At second, I will concede that Nationals fans stuffed the box for the right guy. Daniel Murphy continues his three-year run by hitting .341/.395/.575, with 14 HR, and a wRC+ of 147. His 2.4 WAR is just a smidgen ahead of the 2.3 WAR of Josh Hamilton of the Pittsburgh Pirates, but much of that is based on Murphy’s below average defense and Hamilton’s above average defense. Nat’s fans are 1-2.

SS

Slight improvement by NL fans at SS over the 2B selection. Instead of choosing the number three guy, they chose the number two guy. I like Zach Cozart of the Reds. Mariners fans will remember that Jerry Dipoto tried to pull off a trade for Cozart at the trade deadline last year but ran out of time. That’s a shame. Injuries have hampered Jean Segura this season for the M’s and Cozart’s .313/.394/.541 bat and plus defense would be a nice addition. But the best shortstop in the NL is the bother of Mariner’s 3B Kyle Seager.

Corey Seager is hitting .300/.399/.512 with four more HR (13 to 9) and 17 more runs (57 to 40) than Cozert (I refuse to compare RBI, but Seager is ahead there too). Their wRC+ is almost identical – 143 for Seeger and 142 for Cozart. But, Seager is much more valuable in the field and on the base paths, as is demonstrated by his 3.6 WAR compared to 2.7 by his Ohio counterpart.

However, this pick is much closer than the 1B mistake, so we can let this one slide.

3B

What’s up Nationals fans? You can get an undeserving Zimmerman in the lineup but not a deserving one in Anthony Rendon?

Nolan Arenado of the Colorado Rockies gets the fan’s nod based on a .301/.352/.546 resume. The slash line is very similar to Rendon’s – .297/.398/.549 – but one can’t help but think conventional thinking took over here – .301 v. .297. Rendon gets on base more often and slugs negligibly higher. Rendon has 16 HR. Arenado has 15. But the real separator is wRC+ and WAR. Arenado has a wRC+ of 112 and a WAR of 2.8. Compare that to Rendon at 146 and 3.7 and it becomes clear who the All-Star is.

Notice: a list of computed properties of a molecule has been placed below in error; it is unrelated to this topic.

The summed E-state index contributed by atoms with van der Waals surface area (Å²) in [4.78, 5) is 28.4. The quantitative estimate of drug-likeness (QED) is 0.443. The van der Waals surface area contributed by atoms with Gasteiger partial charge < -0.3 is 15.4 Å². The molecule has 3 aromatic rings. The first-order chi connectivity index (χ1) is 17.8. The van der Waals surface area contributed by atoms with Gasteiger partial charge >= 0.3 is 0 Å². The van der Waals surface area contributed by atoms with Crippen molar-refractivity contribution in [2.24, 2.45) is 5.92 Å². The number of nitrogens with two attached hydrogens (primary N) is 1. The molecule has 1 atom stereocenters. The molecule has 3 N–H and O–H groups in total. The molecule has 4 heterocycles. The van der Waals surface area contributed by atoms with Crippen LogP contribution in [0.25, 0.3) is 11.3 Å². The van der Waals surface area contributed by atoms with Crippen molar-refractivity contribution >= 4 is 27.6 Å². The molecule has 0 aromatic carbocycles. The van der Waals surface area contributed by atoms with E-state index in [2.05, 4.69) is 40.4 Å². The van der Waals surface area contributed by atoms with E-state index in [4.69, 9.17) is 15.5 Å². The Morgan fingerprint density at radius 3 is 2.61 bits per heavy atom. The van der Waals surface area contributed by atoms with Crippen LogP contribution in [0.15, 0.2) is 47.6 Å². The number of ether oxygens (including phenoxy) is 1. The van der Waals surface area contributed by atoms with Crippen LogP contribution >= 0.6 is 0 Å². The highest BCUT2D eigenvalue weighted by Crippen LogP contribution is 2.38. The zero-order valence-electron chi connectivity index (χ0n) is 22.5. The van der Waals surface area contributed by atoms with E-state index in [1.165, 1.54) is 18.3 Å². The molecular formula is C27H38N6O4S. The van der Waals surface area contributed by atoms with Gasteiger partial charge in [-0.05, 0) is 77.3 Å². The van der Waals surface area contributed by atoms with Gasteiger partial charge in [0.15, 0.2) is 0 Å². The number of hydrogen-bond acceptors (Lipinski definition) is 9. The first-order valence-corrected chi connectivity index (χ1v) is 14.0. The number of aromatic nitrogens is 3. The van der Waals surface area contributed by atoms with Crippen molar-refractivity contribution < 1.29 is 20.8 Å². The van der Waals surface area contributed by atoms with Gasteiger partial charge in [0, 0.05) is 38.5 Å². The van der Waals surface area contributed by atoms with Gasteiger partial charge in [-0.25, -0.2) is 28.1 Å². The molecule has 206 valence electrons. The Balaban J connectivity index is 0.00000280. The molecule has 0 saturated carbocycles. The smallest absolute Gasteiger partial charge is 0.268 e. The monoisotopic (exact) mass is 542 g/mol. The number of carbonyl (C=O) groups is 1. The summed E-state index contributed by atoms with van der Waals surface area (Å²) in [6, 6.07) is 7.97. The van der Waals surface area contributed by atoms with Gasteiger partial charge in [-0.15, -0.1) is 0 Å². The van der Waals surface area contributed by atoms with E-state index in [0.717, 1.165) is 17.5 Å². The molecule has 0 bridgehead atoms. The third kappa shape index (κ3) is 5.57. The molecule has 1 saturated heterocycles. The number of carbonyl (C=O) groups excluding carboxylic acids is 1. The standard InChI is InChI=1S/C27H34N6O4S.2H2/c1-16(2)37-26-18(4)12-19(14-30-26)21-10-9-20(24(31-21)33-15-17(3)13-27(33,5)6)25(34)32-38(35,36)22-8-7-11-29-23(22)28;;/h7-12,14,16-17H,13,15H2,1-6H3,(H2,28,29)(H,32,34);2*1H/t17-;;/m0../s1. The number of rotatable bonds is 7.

OF

The fans voted in Bryce Harper of the Nationals, Charlie Blackmon of the Rockies, and Marcell Ozuna of the Miami Marlins. Bingo! Three for three.

Harper is back to his 2015 MVP form, hitting .324/.431/.600, with 20 HR, 66 R, and 64 RBI. Fantasy owners probably wish he’d run more – 2 SB – but that tends to be what happens to power hitters who don’t want to pull hamstrings (think Barry Bonds and, more recently, Alfonzo Soriano). A 3.5 WAR and 163 wRC+, both of which lead NL outfielders, Harper is a no brainer choice.

Blackmon currently leads the league in PA, hits, and triples, not to mention facial hair – and that’s saying a lot these days. The only knock against Blackmon is the same knock Rockies players have been getting since Coors Field opened. At home Blackmon is hitting .381/.439/.796, while on the road he is hitting .261/.309/.409. Eleven HR in 38 home games versus 9 HR in 47 games on the road.

To me, Michael Conforto of the New York Mets is the only viable alternative here (sorry Atlanta Braves Ender Incarte with your 2.3 WAR but .403 SLG), but Mets fans probably have moved on to the eternal “next year,” given all the team’s injuries and just forgot to vote. We’ll just have to agree that Blackmon is probably somewhere in the middle of those two stat lines and enjoy watching him in Miami.

Finally, Miami hometown, crowd favorite, Marcel Ozuna will give Marlins fans something to cheer about on Tuesday and not just Monday in the HR Derby. Ozuna, who is sneaky not as young as you’d think – 29 in November – is bringing a .313/.372/.566 slash line to the game that no longer counts. Twenty-two HR, 66 R, and 64 RBI will satisfy traditionalists. And, the 143 wRC+ and 2.8 WAR place him in the top three for NL outfielders in both categories.

A fun side-note. Voting in Dodgers rookie, Cody Bellinger, would have been fun. Judge v. Bellinger for the “Future of Baseball” title on ESPN. The 21-year-old sensation doesn’t quite have the gaudy BA or OBP due to his 29.8% K rate, but 24 HR, a .620 SLG, and a 143 wRC+ place him solidly on the radar for future HOF game starts.

Recap

To be fair. This may be the best selections by fans in recent memory in BOTH leagues. Mercifully, there’s not a Cub at every base in the infield this season. None of the starters are completely undeserving, and, while the AL did a slightly better job than the NL, all the “right” players are on the rosters and will see playing time. With so many young, exciting players, I’m actually looking forward to the All-Star Game.

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About Author

Brian Hight

Brian Hight lives in Seattle and writes primarily about MLB and the local Seattle Mariners, with a focus on advanced analytics. Occasionally, he delves into the NFL and the NBA, also with an emphasis on advanced statistics. He’s currently pursuing a Certificate in Data Analysis online from Microsoft, where he hopes to create a prediction model for baseball outcomes for his capstone project.